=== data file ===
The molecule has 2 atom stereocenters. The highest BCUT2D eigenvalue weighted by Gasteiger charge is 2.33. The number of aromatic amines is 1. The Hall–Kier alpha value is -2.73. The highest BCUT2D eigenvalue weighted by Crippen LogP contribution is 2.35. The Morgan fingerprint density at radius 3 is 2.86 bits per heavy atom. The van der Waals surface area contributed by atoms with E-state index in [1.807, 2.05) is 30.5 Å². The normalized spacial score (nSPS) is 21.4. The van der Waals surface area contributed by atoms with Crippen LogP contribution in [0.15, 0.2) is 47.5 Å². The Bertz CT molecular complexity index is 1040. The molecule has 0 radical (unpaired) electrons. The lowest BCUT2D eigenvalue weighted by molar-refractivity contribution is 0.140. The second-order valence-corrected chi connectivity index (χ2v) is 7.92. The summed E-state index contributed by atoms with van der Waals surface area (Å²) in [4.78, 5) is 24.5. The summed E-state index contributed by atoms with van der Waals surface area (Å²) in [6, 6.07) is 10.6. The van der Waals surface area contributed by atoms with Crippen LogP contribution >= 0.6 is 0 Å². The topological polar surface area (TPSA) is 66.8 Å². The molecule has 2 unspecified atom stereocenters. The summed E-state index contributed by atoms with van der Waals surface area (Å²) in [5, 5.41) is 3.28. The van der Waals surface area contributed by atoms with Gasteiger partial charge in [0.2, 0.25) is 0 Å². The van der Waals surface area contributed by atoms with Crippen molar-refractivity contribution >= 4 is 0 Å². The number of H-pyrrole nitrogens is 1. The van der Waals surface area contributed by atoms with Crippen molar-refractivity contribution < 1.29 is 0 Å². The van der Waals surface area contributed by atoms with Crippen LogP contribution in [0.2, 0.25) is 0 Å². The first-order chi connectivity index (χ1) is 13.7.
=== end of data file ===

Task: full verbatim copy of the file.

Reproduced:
The molecule has 2 atom stereocenters. The highest BCUT2D eigenvalue weighted by Gasteiger charge is 2.33. The number of aromatic amines is 1. The Hall–Kier alpha value is -2.73. The highest BCUT2D eigenvalue weighted by Crippen LogP contribution is 2.35. The Morgan fingerprint density at radius 3 is 2.86 bits per heavy atom. The van der Waals surface area contributed by atoms with E-state index in [1.807, 2.05) is 30.5 Å². The normalized spacial score (nSPS) is 21.4. The van der Waals surface area contributed by atoms with Crippen LogP contribution in [0.15, 0.2) is 47.5 Å². The Bertz CT molecular complexity index is 1040. The molecule has 0 radical (unpaired) electrons. The lowest BCUT2D eigenvalue weighted by molar-refractivity contribution is 0.140. The second-order valence-corrected chi connectivity index (χ2v) is 7.92. The summed E-state index contributed by atoms with van der Waals surface area (Å²) in [4.78, 5) is 24.5. The summed E-state index contributed by atoms with van der Waals surface area (Å²) in [6, 6.07) is 10.6. The van der Waals surface area contributed by atoms with Crippen LogP contribution >= 0.6 is 0 Å². The topological polar surface area (TPSA) is 66.8 Å². The molecule has 2 unspecified atom stereocenters. The summed E-state index contributed by atoms with van der Waals surface area (Å²) in [5, 5.41) is 3.28. The van der Waals surface area contributed by atoms with Gasteiger partial charge in [0.2, 0.25) is 0 Å². The van der Waals surface area contributed by atoms with Crippen molar-refractivity contribution >= 4 is 0 Å². The number of H-pyrrole nitrogens is 1. The van der Waals surface area contributed by atoms with Crippen molar-refractivity contribution < 1.29 is 0 Å². The van der Waals surface area contributed by atoms with Crippen LogP contribution in [0.2, 0.25) is 0 Å². The first-order chi connectivity index (χ1) is 13.7.